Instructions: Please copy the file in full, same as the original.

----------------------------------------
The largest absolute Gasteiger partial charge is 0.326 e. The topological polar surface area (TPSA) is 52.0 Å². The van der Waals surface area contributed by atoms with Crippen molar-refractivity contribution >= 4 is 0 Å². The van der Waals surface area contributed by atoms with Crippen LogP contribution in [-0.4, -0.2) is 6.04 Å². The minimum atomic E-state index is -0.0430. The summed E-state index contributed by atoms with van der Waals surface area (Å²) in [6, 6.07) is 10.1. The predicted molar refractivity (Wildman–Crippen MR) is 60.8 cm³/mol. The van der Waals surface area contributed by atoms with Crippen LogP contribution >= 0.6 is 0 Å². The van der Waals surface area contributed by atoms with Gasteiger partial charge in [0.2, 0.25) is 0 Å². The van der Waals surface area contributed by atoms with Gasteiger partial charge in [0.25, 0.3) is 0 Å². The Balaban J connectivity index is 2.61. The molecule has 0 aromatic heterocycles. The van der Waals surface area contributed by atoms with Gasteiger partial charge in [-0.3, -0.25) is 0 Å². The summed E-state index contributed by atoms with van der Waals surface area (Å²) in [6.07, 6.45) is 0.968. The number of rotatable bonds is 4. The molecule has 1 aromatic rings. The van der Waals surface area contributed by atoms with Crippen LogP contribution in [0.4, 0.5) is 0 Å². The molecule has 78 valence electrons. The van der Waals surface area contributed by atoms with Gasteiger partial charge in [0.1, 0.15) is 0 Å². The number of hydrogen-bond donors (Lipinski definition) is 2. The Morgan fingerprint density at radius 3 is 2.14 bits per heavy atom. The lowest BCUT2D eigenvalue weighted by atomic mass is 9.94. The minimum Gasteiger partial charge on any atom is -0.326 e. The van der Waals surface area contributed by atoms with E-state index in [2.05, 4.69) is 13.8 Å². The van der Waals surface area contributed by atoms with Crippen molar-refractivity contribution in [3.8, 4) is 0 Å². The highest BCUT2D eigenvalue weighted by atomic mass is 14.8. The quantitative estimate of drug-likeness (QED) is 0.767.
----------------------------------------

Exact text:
The largest absolute Gasteiger partial charge is 0.326 e. The topological polar surface area (TPSA) is 52.0 Å². The van der Waals surface area contributed by atoms with Crippen molar-refractivity contribution >= 4 is 0 Å². The van der Waals surface area contributed by atoms with Crippen LogP contribution in [-0.4, -0.2) is 6.04 Å². The minimum atomic E-state index is -0.0430. The summed E-state index contributed by atoms with van der Waals surface area (Å²) in [6, 6.07) is 10.1. The predicted molar refractivity (Wildman–Crippen MR) is 60.8 cm³/mol. The van der Waals surface area contributed by atoms with Crippen LogP contribution >= 0.6 is 0 Å². The van der Waals surface area contributed by atoms with Gasteiger partial charge in [0.2, 0.25) is 0 Å². The van der Waals surface area contributed by atoms with Gasteiger partial charge in [0.25, 0.3) is 0 Å². The Balaban J connectivity index is 2.61. The molecule has 0 aromatic heterocycles. The van der Waals surface area contributed by atoms with Gasteiger partial charge in [-0.3, -0.25) is 0 Å². The summed E-state index contributed by atoms with van der Waals surface area (Å²) in [6.07, 6.45) is 0.968. The number of rotatable bonds is 4. The molecule has 1 aromatic rings. The van der Waals surface area contributed by atoms with Crippen LogP contribution in [0.4, 0.5) is 0 Å². The molecule has 78 valence electrons. The van der Waals surface area contributed by atoms with Gasteiger partial charge in [0.1, 0.15) is 0 Å². The number of hydrogen-bond donors (Lipinski definition) is 2. The Morgan fingerprint density at radius 3 is 2.14 bits per heavy atom. The lowest BCUT2D eigenvalue weighted by atomic mass is 9.94. The minimum Gasteiger partial charge on any atom is -0.326 e. The van der Waals surface area contributed by atoms with E-state index in [2.05, 4.69) is 13.8 Å². The van der Waals surface area contributed by atoms with Crippen molar-refractivity contribution in [3.8, 4) is 0 Å². The highest BCUT2D eigenvalue weighted by atomic mass is 14.8. The quantitative estimate of drug-likeness (QED) is 0.767.